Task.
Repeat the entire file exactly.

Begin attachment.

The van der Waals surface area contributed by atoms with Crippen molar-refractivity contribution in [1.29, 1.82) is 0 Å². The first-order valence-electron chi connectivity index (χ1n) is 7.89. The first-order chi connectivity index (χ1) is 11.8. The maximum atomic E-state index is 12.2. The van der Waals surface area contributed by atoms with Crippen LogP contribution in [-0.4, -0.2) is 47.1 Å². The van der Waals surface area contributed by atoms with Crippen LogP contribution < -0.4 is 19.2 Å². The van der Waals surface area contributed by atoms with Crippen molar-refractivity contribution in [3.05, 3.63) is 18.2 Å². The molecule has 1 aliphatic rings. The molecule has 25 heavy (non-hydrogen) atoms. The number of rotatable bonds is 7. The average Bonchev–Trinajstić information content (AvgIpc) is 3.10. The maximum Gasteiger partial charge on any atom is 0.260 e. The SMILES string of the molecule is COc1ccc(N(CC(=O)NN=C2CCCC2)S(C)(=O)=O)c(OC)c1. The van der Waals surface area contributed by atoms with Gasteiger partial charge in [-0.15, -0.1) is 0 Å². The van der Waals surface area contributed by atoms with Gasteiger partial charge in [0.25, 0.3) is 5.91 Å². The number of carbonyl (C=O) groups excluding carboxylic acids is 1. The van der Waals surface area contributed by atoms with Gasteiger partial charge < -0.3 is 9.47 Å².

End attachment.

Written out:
The van der Waals surface area contributed by atoms with Crippen molar-refractivity contribution in [1.29, 1.82) is 0 Å². The first-order valence-electron chi connectivity index (χ1n) is 7.89. The first-order chi connectivity index (χ1) is 11.8. The maximum atomic E-state index is 12.2. The van der Waals surface area contributed by atoms with Crippen LogP contribution in [-0.4, -0.2) is 47.1 Å². The van der Waals surface area contributed by atoms with Crippen LogP contribution < -0.4 is 19.2 Å². The van der Waals surface area contributed by atoms with Crippen molar-refractivity contribution in [3.05, 3.63) is 18.2 Å². The molecule has 1 aliphatic rings. The molecule has 25 heavy (non-hydrogen) atoms. The number of rotatable bonds is 7. The average Bonchev–Trinajstić information content (AvgIpc) is 3.10. The maximum Gasteiger partial charge on any atom is 0.260 e. The SMILES string of the molecule is COc1ccc(N(CC(=O)NN=C2CCCC2)S(C)(=O)=O)c(OC)c1. The van der Waals surface area contributed by atoms with Gasteiger partial charge in [-0.15, -0.1) is 0 Å². The van der Waals surface area contributed by atoms with Gasteiger partial charge in [0.25, 0.3) is 5.91 Å². The number of carbonyl (C=O) groups excluding carboxylic acids is 1. The van der Waals surface area contributed by atoms with Gasteiger partial charge < -0.3 is 9.47 Å².